Apart from the G20’s apparent lack of effective strategy and implementation of its own pledges, its growth vision lacks full coherence with sustainable development. Instead of wishfully hoping to retrace an economic growth trajectory of the past, the G20 should advance coherent sustainable development.
The G20 uses the term “Green Finance” as a broad umbrella term that refers to the major shift in financial flows required to support projects that benefit the environment and society by reducing pollution or tackling climate change.
Trade with compensation credits is a prime example of how abstractions influence environmental policy. The astonishing reduction of unique habitats to a few measurable indicators is a prerequisite for trading biodiversity offsets.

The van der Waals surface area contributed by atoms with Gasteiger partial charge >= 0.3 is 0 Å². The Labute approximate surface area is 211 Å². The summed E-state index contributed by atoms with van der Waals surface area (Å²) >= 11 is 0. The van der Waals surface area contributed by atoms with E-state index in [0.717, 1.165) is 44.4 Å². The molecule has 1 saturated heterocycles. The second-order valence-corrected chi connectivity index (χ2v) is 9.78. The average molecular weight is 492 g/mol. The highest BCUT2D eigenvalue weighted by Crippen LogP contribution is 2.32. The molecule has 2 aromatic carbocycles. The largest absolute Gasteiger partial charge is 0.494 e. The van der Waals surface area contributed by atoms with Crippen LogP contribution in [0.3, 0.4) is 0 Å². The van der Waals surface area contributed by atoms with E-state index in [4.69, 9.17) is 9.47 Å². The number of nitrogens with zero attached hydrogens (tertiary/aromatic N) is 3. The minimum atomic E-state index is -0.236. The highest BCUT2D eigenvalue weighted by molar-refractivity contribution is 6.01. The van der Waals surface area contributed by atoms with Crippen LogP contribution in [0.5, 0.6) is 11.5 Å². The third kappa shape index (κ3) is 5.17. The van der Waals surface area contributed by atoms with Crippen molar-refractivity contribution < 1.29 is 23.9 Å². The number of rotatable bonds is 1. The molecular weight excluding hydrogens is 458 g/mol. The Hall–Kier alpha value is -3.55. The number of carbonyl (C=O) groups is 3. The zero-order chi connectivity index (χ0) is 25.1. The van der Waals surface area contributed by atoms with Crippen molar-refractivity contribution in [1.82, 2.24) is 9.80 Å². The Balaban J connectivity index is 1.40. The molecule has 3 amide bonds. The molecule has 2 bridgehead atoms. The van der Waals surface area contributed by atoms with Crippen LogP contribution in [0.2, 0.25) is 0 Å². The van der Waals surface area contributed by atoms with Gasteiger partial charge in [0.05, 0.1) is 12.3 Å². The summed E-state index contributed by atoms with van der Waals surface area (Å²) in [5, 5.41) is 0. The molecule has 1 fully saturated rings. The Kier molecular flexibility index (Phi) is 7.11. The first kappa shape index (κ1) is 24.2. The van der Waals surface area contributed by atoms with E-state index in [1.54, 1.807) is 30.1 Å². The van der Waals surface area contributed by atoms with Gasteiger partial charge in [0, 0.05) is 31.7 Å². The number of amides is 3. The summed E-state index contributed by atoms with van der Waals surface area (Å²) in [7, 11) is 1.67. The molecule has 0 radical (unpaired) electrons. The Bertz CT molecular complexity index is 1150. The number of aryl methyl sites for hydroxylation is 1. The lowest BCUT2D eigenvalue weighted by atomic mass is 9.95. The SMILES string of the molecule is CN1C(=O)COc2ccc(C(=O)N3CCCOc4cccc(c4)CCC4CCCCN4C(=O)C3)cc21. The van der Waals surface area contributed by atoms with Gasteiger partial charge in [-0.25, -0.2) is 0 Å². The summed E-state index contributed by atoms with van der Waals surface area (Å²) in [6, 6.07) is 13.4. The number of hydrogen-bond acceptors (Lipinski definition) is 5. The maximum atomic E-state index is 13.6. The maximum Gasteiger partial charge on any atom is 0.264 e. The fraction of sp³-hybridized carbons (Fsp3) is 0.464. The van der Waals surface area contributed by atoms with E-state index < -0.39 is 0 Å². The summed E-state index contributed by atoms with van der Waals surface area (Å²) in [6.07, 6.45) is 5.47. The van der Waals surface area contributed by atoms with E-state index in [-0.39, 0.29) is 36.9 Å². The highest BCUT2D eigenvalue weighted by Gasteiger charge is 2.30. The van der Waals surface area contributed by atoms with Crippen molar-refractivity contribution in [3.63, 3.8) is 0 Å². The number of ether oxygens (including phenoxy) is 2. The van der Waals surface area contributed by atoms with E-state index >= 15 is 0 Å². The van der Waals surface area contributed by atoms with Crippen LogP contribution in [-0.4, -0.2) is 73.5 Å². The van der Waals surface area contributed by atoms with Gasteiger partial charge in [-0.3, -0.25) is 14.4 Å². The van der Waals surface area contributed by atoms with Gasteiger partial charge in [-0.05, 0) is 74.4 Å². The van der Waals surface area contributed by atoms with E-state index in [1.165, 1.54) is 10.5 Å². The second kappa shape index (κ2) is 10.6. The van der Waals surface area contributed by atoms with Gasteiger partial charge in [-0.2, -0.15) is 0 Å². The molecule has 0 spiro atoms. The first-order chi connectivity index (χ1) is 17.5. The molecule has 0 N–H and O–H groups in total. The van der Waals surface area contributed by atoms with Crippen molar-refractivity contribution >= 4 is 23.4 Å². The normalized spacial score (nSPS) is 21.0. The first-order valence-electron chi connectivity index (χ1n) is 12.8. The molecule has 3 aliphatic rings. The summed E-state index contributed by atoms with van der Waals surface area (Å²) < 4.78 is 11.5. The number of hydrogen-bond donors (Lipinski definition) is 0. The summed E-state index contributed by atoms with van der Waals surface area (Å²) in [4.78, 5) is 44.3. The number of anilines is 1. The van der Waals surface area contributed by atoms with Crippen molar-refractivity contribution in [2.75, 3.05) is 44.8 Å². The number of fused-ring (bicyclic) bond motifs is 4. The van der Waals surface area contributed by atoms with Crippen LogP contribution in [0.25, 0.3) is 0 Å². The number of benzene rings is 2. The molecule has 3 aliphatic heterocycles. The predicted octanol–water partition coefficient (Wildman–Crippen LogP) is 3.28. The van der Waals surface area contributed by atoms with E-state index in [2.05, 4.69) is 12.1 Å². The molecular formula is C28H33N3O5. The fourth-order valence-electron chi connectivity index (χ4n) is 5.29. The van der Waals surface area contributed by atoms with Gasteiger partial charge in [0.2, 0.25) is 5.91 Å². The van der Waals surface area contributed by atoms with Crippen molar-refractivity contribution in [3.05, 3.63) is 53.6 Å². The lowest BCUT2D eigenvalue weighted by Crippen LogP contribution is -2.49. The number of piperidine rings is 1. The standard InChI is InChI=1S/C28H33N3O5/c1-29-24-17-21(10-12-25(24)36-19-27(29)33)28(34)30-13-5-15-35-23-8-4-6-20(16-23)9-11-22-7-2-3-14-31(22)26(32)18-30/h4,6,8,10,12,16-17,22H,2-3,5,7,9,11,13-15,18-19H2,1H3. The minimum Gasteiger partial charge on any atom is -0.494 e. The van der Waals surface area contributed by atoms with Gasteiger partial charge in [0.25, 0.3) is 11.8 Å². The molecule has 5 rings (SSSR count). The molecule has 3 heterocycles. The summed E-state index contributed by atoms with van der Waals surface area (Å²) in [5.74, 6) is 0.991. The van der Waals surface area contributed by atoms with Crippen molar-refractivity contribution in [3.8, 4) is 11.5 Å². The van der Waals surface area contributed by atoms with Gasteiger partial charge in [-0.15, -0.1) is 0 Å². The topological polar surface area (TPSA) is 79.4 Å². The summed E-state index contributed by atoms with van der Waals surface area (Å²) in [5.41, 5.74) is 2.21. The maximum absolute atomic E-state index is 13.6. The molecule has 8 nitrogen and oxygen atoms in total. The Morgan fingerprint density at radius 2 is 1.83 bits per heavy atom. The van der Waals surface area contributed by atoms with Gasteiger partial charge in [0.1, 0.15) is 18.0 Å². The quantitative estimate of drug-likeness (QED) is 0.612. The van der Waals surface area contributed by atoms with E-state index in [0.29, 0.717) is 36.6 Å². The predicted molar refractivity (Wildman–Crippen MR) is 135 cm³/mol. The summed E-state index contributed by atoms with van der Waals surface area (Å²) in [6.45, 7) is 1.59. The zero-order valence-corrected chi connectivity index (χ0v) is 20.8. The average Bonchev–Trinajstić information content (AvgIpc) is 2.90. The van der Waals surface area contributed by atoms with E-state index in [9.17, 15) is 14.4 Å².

The call for an economic valuation of nature, and in particular for limits on pollution and the destruction of nature, is linked to the demand for a more flexible implementation of environmental laws and regulations. The idea of “compensation instead of reduction” is intended to guarantee this flexibility.
Corporations whose business models require the exploitation and destruction of nature are increasingly marketing products as carbon-neutral and deforestation-free. This is made possible by the concept of “compensation instead of reduction”. How does it work?